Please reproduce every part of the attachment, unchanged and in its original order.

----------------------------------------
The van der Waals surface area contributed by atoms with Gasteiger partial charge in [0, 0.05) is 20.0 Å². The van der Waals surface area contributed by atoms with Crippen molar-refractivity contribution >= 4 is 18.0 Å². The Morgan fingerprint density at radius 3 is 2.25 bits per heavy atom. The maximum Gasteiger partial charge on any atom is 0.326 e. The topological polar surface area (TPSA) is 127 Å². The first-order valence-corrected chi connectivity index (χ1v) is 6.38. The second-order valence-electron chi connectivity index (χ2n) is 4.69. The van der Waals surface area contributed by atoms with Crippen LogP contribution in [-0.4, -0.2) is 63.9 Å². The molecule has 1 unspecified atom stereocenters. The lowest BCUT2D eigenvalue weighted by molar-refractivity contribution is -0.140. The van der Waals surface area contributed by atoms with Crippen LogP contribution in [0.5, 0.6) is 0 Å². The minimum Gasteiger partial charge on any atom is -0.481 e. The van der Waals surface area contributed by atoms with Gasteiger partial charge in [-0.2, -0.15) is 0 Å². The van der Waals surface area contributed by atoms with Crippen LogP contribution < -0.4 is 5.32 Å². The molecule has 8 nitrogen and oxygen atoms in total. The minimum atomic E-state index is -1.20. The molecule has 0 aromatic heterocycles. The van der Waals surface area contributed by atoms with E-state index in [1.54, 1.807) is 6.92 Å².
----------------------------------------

The van der Waals surface area contributed by atoms with Gasteiger partial charge in [0, 0.05) is 20.0 Å². The van der Waals surface area contributed by atoms with Crippen molar-refractivity contribution >= 4 is 18.0 Å². The Morgan fingerprint density at radius 3 is 2.25 bits per heavy atom. The maximum Gasteiger partial charge on any atom is 0.326 e. The topological polar surface area (TPSA) is 127 Å². The first-order valence-corrected chi connectivity index (χ1v) is 6.38. The second-order valence-electron chi connectivity index (χ2n) is 4.69. The van der Waals surface area contributed by atoms with Crippen LogP contribution in [-0.4, -0.2) is 63.9 Å². The molecule has 1 unspecified atom stereocenters. The lowest BCUT2D eigenvalue weighted by molar-refractivity contribution is -0.140. The van der Waals surface area contributed by atoms with Crippen LogP contribution in [0.5, 0.6) is 0 Å². The minimum Gasteiger partial charge on any atom is -0.481 e. The van der Waals surface area contributed by atoms with Gasteiger partial charge in [-0.2, -0.15) is 0 Å². The van der Waals surface area contributed by atoms with Crippen LogP contribution < -0.4 is 5.32 Å². The molecule has 8 nitrogen and oxygen atoms in total. The minimum atomic E-state index is -1.20. The molecule has 0 aromatic heterocycles. The van der Waals surface area contributed by atoms with E-state index in [1.54, 1.807) is 6.92 Å².